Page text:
Many New Yorkers had their eyes on Iowa, as that state starts the selection process for presidential nominees. One local political scientist says there a few things to look for.
SUNY Cortland Political Science Professor Robert Spitzer notes many candidates have been running for a year to get to this point. He says victory claims might come from more than just the candidate with the highest delegate count, or the most actual ballot votes.
"But there's another element to looking for a winner as well, and that's the perceptual winner. That is to say, the candidate that does better than as expected to do will be a candidate who will claim a moral victory."
Those claims could be significant in how candidates position themselves in the next primary, next Tuesday. Then a flood of primaries, Spitzer says, should rapidly winnow down the field of up to 15 democratic candidates who will be in all or part of the contests. Spitzer does not expect the impeachment debate and trial to have much impact on the democratic caucus or primaries. But it will have an ongoing effect on the electorate.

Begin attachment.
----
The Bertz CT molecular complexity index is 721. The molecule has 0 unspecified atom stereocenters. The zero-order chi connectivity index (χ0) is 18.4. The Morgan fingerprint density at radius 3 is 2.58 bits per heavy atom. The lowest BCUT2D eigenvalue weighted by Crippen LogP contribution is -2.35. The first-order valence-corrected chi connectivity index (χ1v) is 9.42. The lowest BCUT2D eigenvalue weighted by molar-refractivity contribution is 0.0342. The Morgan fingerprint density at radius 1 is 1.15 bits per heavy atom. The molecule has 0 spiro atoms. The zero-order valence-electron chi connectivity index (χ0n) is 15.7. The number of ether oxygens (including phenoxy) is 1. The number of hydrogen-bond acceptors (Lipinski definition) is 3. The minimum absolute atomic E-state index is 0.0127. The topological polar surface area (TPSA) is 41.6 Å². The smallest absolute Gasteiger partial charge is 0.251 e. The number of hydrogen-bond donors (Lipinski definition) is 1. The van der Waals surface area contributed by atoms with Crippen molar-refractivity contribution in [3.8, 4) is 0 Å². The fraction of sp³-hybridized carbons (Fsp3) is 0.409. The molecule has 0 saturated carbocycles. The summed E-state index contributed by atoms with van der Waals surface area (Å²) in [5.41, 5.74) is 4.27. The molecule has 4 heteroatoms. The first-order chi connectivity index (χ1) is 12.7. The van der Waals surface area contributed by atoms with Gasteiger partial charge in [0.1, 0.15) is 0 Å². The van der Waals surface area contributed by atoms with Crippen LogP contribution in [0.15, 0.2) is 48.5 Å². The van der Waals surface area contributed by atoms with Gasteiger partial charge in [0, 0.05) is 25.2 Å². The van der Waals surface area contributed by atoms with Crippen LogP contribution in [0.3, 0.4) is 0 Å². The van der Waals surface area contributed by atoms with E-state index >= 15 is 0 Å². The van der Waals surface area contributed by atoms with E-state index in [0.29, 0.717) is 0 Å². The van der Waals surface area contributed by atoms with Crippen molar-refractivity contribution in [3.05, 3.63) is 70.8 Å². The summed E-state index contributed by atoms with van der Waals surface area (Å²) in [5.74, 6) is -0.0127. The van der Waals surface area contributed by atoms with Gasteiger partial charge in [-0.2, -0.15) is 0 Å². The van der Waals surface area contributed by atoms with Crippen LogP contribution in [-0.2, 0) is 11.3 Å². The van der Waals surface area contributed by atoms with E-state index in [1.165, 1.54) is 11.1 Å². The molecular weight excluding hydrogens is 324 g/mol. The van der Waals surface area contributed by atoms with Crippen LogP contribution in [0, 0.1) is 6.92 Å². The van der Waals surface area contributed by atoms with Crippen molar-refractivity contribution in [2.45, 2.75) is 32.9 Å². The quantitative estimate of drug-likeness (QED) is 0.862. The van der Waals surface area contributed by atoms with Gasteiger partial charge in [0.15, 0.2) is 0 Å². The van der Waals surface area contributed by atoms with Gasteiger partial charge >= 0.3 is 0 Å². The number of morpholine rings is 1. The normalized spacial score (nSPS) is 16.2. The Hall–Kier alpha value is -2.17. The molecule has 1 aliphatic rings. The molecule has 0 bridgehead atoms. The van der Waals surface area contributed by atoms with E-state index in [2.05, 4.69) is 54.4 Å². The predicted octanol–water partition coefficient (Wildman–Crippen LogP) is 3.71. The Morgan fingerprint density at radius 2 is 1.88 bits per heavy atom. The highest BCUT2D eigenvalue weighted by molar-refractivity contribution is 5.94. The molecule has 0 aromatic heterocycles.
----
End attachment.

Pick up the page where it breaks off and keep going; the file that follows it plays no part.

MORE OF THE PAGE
"The main effect of the impeachment saga has been to harden the battle lines on both sides. The Democrats and Trump opponents are convinced that he committted serious impeachable offenses; the Senate just didn't go along with that. The Republicans believe it's all a lot of show and a lot of meaningless politics, and then would simply get an effort to get Trump out of office or to de-legitimize him somehow."
He does believe the impeachment process, regardless of its outcome, was essential given the seriousness of charges against the President. He also believes we’ll hear a lot more about it during the campaign, with more information coming out from former Security Advisor John Bolton and others, that could sway voters.
Spitzer views the impeachment process as something historic and could be influential in the overall election.
"This particular inquiry in the Senate is the one and only one that has not, in our history, involved any testimony. I think that's kind of a problem and puts an asterisk in the history books, at least. But, I think it has unfolded very much in the way Mitch McConnell wanted it to unfold. Although, I think he [and President Trump] would have preferred the process to be over Trump's state of the union address on Tuesday."